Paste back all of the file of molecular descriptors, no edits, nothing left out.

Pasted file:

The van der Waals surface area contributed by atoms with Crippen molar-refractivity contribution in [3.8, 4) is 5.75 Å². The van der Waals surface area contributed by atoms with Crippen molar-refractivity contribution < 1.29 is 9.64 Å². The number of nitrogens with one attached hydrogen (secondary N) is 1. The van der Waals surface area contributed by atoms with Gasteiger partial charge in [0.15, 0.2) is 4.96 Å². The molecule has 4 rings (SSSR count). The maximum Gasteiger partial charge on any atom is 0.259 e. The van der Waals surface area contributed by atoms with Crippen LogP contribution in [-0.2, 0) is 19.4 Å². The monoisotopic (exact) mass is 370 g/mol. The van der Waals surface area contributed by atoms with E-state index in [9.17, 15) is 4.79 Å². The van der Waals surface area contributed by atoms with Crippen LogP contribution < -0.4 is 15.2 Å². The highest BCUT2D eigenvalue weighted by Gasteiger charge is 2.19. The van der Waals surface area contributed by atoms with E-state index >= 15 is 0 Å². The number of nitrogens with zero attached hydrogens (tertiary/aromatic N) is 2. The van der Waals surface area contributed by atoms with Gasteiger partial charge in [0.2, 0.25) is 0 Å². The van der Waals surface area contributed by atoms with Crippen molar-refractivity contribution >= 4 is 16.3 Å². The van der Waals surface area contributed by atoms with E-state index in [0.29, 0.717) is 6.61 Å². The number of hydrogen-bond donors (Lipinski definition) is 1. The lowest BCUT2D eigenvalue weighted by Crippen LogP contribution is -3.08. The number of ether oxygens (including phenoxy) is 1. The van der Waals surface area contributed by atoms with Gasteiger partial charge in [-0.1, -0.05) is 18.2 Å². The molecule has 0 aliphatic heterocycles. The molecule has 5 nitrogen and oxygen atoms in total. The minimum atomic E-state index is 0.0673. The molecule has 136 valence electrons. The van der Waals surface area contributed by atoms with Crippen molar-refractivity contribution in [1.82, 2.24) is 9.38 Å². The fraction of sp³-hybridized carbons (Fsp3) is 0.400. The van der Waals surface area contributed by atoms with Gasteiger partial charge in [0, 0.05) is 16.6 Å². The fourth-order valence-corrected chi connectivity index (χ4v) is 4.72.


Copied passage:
The van der Waals surface area contributed by atoms with Crippen molar-refractivity contribution in [3.8, 4) is 5.75 Å². The van der Waals surface area contributed by atoms with Crippen molar-refractivity contribution < 1.29 is 9.64 Å². The number of nitrogens with one attached hydrogen (secondary N) is 1. The van der Waals surface area contributed by atoms with Gasteiger partial charge in [0.15, 0.2) is 4.96 Å². The molecule has 4 rings (SSSR count). The maximum Gasteiger partial charge on any atom is 0.259 e. The van der Waals surface area contributed by atoms with Crippen LogP contribution in [-0.2, 0) is 19.4 Å². The monoisotopic (exact) mass is 370 g/mol. The van der Waals surface area contributed by atoms with E-state index in [9.17, 15) is 4.79 Å². The van der Waals surface area contributed by atoms with Crippen LogP contribution < -0.4 is 15.2 Å². The highest BCUT2D eigenvalue weighted by Gasteiger charge is 2.19. The van der Waals surface area contributed by atoms with E-state index >= 15 is 0 Å². The number of nitrogens with zero attached hydrogens (tertiary/aromatic N) is 2. The van der Waals surface area contributed by atoms with Gasteiger partial charge in [0.2, 0.25) is 0 Å². The van der Waals surface area contributed by atoms with Crippen molar-refractivity contribution >= 4 is 16.3 Å². The van der Waals surface area contributed by atoms with E-state index in [0.29, 0.717) is 6.61 Å². The number of hydrogen-bond donors (Lipinski definition) is 1. The lowest BCUT2D eigenvalue weighted by Crippen LogP contribution is -3.08. The number of ether oxygens (including phenoxy) is 1. The van der Waals surface area contributed by atoms with Gasteiger partial charge in [-0.1, -0.05) is 18.2 Å². The molecule has 0 aliphatic heterocycles. The molecule has 5 nitrogen and oxygen atoms in total. The minimum atomic E-state index is 0.0673. The molecule has 136 valence electrons. The van der Waals surface area contributed by atoms with Crippen molar-refractivity contribution in [1.82, 2.24) is 9.38 Å². The fraction of sp³-hybridized carbons (Fsp3) is 0.400. The van der Waals surface area contributed by atoms with Gasteiger partial charge in [0, 0.05) is 16.6 Å². The fourth-order valence-corrected chi connectivity index (χ4v) is 4.72.